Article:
7. Google+ community - I've asked questions direct on G+ in your community and never so much has had an acknowledgement from you guys. And, yes, communities and notifications do work. I own the Freelancer Plus G+ community, the ezine and Tumblog of the same name and have 22,000 personal profile followers. Your lack of visibility in this day and age is, quite frankly, unforgivable;
  8. And I know you know all this, which is what makes it worse. A lot of the above, although it's all from bitter experience, mirrors what other freelancers have written in response to recent blog posts.

Tell me, where's the link to the blog on the PPH home page? Oh, yeah - it's not there, is it?

Anyone would think you've got something to hide. Your head in the sand shouldn't be it.
Thanks for the opportunity,
Jason Darrell

PPH Feedback

March 30th, 2015 - update (another moan)

One word struck me about PeoplePerHour today: cheap. Not their fees. Their attitude.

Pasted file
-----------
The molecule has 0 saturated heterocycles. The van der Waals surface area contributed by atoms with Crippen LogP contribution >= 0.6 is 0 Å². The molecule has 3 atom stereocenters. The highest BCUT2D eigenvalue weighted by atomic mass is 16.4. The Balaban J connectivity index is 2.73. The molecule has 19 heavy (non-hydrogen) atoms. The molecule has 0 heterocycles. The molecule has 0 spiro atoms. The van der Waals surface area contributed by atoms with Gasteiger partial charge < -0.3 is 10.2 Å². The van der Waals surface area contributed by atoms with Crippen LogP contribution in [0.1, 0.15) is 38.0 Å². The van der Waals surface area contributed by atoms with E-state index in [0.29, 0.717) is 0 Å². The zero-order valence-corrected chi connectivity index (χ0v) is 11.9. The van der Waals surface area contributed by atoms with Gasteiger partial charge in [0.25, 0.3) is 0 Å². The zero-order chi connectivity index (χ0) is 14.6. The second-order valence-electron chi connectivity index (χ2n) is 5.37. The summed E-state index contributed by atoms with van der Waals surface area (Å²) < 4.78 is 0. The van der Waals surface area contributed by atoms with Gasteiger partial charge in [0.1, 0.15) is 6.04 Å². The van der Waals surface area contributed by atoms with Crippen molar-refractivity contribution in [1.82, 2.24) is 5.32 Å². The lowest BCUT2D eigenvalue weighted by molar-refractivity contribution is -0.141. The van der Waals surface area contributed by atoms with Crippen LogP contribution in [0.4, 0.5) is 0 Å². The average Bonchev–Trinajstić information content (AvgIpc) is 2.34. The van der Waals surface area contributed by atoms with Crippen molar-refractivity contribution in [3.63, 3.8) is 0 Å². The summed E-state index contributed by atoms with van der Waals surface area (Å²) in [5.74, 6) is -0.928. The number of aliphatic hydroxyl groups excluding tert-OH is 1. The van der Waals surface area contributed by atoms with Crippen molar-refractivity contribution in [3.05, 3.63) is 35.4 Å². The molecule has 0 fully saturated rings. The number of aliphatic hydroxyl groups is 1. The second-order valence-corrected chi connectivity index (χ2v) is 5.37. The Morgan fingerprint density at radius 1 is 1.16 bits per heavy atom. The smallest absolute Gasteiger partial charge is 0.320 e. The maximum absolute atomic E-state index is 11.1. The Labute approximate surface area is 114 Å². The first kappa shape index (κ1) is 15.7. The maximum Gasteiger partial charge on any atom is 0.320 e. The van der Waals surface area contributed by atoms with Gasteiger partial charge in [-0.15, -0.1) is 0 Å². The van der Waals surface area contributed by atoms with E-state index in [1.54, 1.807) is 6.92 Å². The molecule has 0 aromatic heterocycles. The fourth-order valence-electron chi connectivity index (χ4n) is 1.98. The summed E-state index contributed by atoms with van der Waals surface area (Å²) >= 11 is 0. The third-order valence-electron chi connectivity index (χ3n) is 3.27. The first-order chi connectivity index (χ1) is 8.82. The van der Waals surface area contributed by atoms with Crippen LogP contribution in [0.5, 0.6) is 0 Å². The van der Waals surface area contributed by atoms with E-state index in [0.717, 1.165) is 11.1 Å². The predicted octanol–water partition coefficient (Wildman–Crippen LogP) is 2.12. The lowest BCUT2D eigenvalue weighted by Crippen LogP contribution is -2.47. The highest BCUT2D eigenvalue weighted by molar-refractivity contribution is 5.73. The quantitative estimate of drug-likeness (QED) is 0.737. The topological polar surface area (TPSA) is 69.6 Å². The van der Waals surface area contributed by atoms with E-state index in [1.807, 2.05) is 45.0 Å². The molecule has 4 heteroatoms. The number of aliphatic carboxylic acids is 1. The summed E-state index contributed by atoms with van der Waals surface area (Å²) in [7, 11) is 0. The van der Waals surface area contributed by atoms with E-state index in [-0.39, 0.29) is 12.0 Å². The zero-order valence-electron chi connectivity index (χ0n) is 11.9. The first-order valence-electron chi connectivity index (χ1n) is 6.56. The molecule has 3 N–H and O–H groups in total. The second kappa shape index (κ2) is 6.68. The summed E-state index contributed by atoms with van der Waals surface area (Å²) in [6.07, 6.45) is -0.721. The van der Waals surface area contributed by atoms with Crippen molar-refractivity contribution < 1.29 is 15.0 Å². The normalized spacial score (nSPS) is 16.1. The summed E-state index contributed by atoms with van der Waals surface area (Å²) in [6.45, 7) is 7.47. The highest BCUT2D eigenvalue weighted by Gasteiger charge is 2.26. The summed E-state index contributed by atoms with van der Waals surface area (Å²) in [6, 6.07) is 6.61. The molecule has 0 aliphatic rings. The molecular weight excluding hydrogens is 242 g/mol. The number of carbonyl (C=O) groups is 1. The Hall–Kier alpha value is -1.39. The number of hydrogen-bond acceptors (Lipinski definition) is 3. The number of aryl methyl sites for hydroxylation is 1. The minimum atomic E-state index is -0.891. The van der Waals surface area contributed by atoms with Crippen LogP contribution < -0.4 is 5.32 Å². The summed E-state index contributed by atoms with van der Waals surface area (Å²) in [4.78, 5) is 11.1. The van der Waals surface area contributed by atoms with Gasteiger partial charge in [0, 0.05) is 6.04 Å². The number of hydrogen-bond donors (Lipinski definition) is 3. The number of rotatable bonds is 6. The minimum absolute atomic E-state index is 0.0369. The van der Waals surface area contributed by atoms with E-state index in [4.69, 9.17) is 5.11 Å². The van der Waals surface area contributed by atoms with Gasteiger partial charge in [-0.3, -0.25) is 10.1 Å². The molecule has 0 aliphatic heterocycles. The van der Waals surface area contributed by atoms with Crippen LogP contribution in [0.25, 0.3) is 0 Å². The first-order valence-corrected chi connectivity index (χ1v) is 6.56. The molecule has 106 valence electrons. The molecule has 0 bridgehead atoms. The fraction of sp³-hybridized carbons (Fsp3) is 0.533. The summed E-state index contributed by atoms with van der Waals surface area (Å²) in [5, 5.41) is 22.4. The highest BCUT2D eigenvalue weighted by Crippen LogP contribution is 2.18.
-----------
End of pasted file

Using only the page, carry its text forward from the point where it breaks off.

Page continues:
I was expecting a payment from a client, but waited to log in. I'd sent the invoice the weekend and, because of their previous prompt payment, guessed they'd pay this morning.

They, the client, did pay, as expected, at 11:18am. As I write this update, it's 22:35 in the evening and I've just logged in to see the payment there.

Given PPH's propensity to send an e-mail at the drop of a hat, did they email me to tell me that the funds had arrived?

Hell, No!

I'm so not surprised. It's like everything else - they're only in it for what they can get out of it. By 'it', I mean us, the freelance workforce.

Send us tons of emails about the amount of ill-matched jobs they're desperately trying to match to freelancers, why don't you? But Heaven forbid you alert us when something as critical as our money hitting our wallet happens. PPH, #yousuck!